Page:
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U.S. ENVIRONMENTAL PROTECTION AGENCY
OFFICE OF INSPECTOR GENERAL
Evaluation of the
U.S. Chemical Safety and
Hazard Investigation Board's
Compliance with the
Federal Information
Security Management Act
(Fiscal Year 2012)
Report No. 13-P-0307
June 28, 2013
Scan this mobile
code to learn more
about the EPA OIG.

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Abbreviations

CIS
Center for Internet Security
CSB
U.S. Chemical Safety and Hazard Investigation Board
DISA
Defense Information Systems Agency
FIPS
Federal Information Processing Standards
FISMA
Federal Information Security Management Act of 2002
FY
Fiscal Year
IG
Inspector General
IT
Information Technology
NIST
National Institute of Standards and Technology
OMB
Office of Management and Budget
PP&E
Property, Plant, and Equipment
SP
Special Publication
STIG
Security Technical Implementation Guide
USB
Universal Serial Bus
Hotline
To report fraud, waste, or abuse, contact us through one of the following methods:
email:	OIG Hotline@epa.gov	write: EPA Inspector General Hotline
phone:	1-888-546-8740	1200 Pennsylvania Avenue, NW
fax:	202-566-2599	Mailcode 2431T
online:	http://www.epa.gov/oiq/hotline.htm	Washington, DC 20460

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tfED STAf.
*. U.S. Environmental Protection Agency	13-P-0307
Office of Inspector General	June 28 2013
/ rn

\.o At a Glance
Why We Did This Review
This review was performed to
assess the U.S. Chemical
Safety and Hazard
Investigation Board's
compliance with the
Federal Information Security
Management Act of 2002.
FISMA requires federal
agencies to develop an
information security program
that protects the operations and
assets of the agency. An
annual independent evaluation
of the program must be
performed by the inspector
general or an independent
external auditor, who shall
report the results to the Office
of Management and Budget.
The U.S. Environmental
Protection Agency, Office of
Inspector General, which also
serves as the Inspector
General for the CSB,
contracted with KPMG LLP to
perform this fiscal year 2012
evaluation.
This report addresses the
following CSB goal:
 Preserve the public trust by
maintaining and improving
organizational excellence.
For further information, contact
our Office of Congressional and
Public Affairs at (202) 566-2391.
The full report is at:
www.epa.qov/oiq/reports/2013/
20130628-13-P-0307.pdf
Evaluation of the U.S. Chemical Safety and Hazard
Investigation Board's Compliance with the Federal
Information Security Management Act (Fiscal Year 2012)
What KPMG Found
KPMG noted that the CSB has an information security program in place that
appears to be functioning as designed. KPMG also noted that the CSB takes
information security weaknesses seriously, as the CSB is performing vulnerability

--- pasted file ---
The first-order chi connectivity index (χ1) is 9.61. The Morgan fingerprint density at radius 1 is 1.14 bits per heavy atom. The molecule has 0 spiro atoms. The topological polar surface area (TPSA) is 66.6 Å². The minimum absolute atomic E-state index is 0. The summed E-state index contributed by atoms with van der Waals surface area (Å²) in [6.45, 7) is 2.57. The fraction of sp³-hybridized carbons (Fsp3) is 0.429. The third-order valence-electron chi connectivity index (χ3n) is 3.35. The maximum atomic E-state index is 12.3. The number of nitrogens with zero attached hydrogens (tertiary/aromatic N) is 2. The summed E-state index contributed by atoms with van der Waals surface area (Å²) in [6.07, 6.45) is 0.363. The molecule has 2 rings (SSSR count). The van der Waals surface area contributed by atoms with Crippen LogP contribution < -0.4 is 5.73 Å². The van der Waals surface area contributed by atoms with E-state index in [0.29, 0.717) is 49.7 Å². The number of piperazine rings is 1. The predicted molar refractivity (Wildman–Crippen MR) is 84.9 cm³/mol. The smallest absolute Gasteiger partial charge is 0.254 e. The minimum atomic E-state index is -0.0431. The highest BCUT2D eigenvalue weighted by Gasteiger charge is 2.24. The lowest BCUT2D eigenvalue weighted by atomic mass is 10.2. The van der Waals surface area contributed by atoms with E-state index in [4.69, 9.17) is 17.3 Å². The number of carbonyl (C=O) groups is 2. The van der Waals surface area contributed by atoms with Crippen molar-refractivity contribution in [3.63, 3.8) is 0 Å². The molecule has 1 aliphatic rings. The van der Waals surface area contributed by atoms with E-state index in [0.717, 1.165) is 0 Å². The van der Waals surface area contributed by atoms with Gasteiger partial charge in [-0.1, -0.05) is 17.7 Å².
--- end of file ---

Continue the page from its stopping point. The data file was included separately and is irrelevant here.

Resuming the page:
assessments on its network devices and security configuration assessments on a
subset of its network devices. However, KPMG identified areas in which the CSB
could improve upon its vulnerability scanning, patch and configuration
management, device encryption, scanning software configuration, and inventory
of IT assets.
In addition to reviewing the CSB's information security practices, KPMG
conducted a security assessment of key CSB system and network devices. As a
result of this assessment, KPMG found un-patched network devices and mobile
devices that were not encrypted, which elevated the CSB's risk of system and
data compromise by unauthorized users. KPMG also identified that the scanning
tool used by the CSB for providing visibility into its network devices was not
providing adequate visibility for its IT devices included within its physical
inventory. KPMG also identified 130 personal computers for a staff of
44 members, six decommissioned Blackberries, two decommissioned servers,
and 57 obsolete assets identified in the prior year audit that were not retired,
which could allow for misuse or loss of IT devices or data.
KPMG is responsible for the content of the final audit report. The OIG performed
the procedures necessary to obtain reasonable assurance about KPMG's
independence, objectivity, qualifications, technical approach and audit results.
Recommendations and CSB Corrective Actions
KPMG recommends that the CSB take several actions to remediate the identified
weaknesses. These include:
	Patching network devices and implementing baseline configurations.
	Implementing encryption on mobile assets and completing plans to
implement tools for continuous monitoring of network devices.
The CSB agreed with the report's findings and recommendations. The CSB
asserted that it was in the process of implementing the baseline configurations
during the audit and will have the baseline configurations implemented by
September 30, 2013. The CSB provided agreed-upon corrective actions for all
the recommendations.

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<